Very interesting read, especially as I am new to this field and am discovering about the efforts made in the field of open innovation by The World Bank.
As I’m new to the field, your questions posed me some further questions I wanted to explore. As for the ability of The World Bank to be able to demonstrate what it preaches, how active is The World Bank in hiring/inviting people who are experienced in the field of open innovation to join its leadership ranks? If it is difficult currently, is there a way it would become possible? I felt that acquiring experienced talent would be one of most straightforward ways to acquire capabilities an organization is working to strengthen.
I was also curious to learn what are some examples of specific success cases (of even pilot-stage projects). The more early wins and success cases The World Bank can provide, the more it would be able to provide convincing argument for government of other countries to join its efforts.
Fascinating article, extremely informative. I appreciated that you brought this topic to light, because while I consume meat on regular basis, I was not aware of the innovation that is beginning to happen in the supply chain of meat.
I felt your proposal for automated prototype made much sense and would be a catalyst to change the industry in a steady manner.
As for other possible sources of data, I struggled to think of one. You mentioned that, while the technology can replace human sight, it is the sense of “touch” that is difficult to replicate. Perhaps the company could collaborate with doctors and medical companies to uncover ways to diagnose the meat without relying solely on the trained sense of butchers. (I’m thinking of something like a mammogram for meat…). It could also benefit from working with various different types of meat species around the world to gain variety of data for its learning.
Great read on a company we are all familiar with.
I also thought that the first best market for this technology would be corporate clients. When companies host events, either for themselves or for open public, they have the money and the will to impress its participants. Creating memorable chocolates with customized design could be a very productive business, which will allow Hershey’s and 3D Systems to both gain experience through the business with corporate clients.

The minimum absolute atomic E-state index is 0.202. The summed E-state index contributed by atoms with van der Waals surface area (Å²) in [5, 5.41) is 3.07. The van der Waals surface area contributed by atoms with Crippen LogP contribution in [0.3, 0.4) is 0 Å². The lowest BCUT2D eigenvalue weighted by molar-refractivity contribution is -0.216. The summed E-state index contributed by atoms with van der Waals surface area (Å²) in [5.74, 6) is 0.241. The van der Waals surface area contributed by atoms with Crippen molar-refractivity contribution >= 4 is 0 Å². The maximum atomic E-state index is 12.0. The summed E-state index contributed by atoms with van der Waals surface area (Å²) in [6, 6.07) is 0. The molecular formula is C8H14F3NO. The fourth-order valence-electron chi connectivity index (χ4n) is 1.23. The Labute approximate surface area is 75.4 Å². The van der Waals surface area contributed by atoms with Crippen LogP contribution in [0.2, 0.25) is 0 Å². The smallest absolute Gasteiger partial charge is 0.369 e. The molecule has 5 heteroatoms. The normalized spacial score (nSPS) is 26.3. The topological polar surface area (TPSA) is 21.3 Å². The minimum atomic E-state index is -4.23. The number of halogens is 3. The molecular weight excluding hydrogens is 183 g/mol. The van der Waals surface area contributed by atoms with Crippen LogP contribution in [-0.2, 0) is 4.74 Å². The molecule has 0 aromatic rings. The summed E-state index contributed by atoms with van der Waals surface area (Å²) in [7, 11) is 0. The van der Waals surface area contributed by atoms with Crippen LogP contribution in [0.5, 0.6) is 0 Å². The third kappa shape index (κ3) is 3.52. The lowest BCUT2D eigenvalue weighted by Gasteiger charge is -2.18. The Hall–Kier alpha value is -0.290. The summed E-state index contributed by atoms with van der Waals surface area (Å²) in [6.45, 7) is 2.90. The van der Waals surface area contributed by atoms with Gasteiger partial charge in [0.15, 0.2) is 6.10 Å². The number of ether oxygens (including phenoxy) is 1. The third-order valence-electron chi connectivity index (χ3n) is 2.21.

As for your second question, I imagined that, one day, this 3D printing technology will become like any other home appliances (oven, refrigerator, microwave, etc.) In this state, it would most likely be the retail users of this product (such as chefs) who will hold the power with their unique and non-replicable skills. However, I believe the the product still has a long way to go, so it will not be an issue for 3D printing tech company for many, many years ahead.
Fascinating read on a product that is very common to all of us.
From a competition standpoint, I was curious as with some others who posted here about how much of Hershey’s and 3D systems work will help them remain competitive. Do we have any idea as to the content of their contracts/patents? It does seem like a good match of companies here, Hershey’s with traditional chocolate production know-how and 3D systems with the operation know-how of 3D printing. At the same time, I wondered how much of this could be replicated by its competitors, and if so, in what time frame.
I also felt the potential of this technology in high-end market of foods, like cake and gourmet restaurants. It would be fascinating to see what companies like 3D systems can do and how they could have an impact on entire gastronomy community in the future.
This was a very interesting read to know how the transportation system is evolving in London. It was also interesting to see how the disruption in private sector (CityMapper) is causing a problem for the mass public as a whole by causing inefficiency in TfL.
A possibly radical idea I had was, “What if the city opened TfL to be run by a company, like a company (with restrictions on keeping the bus stops in some area, to protect the people)? Would that help foster competition and improve the efficiency of the city as a whole?” The idea came to my mind because that is basically what happened for postal service business in Japan. From late 1990s to 2000s, Japan Post, a massive 250 trillion dollar organization, became privatized to promote competition with transportation companies and help the organization become more efficient. As a result Japan Post has been able to hire industry experts in various fields, from logistics to wealth management, to improve its effectiveness. While collaboration between CityMapper and TfL is certainly ideal, I thought of opening up the operation of TfL to industry experts could be another way to advance the London transportation system.
Very interesting article. I was completely new to the world of crowd sourcing for artists. I see the importance of this type of business that, while many find value in what particular artists do, there are not enough venues for people to provide sponsorship or token of appreciation for what the artists do.
The answer to your question in my case might be very basic and traditional…I find motivation to pay for someone’s effort when 1) I see a broader cause of some sort (connects to charity that is meaningful to me) and/or 2) the pay is for some form of special event. For example, I may pay if I know that the part of payment goes to schools that generate artists of certain topic. Also, if there is a special event or exhibition of some sort, that gives me an excuse to donate and enjoy the content that is only available during limited time period.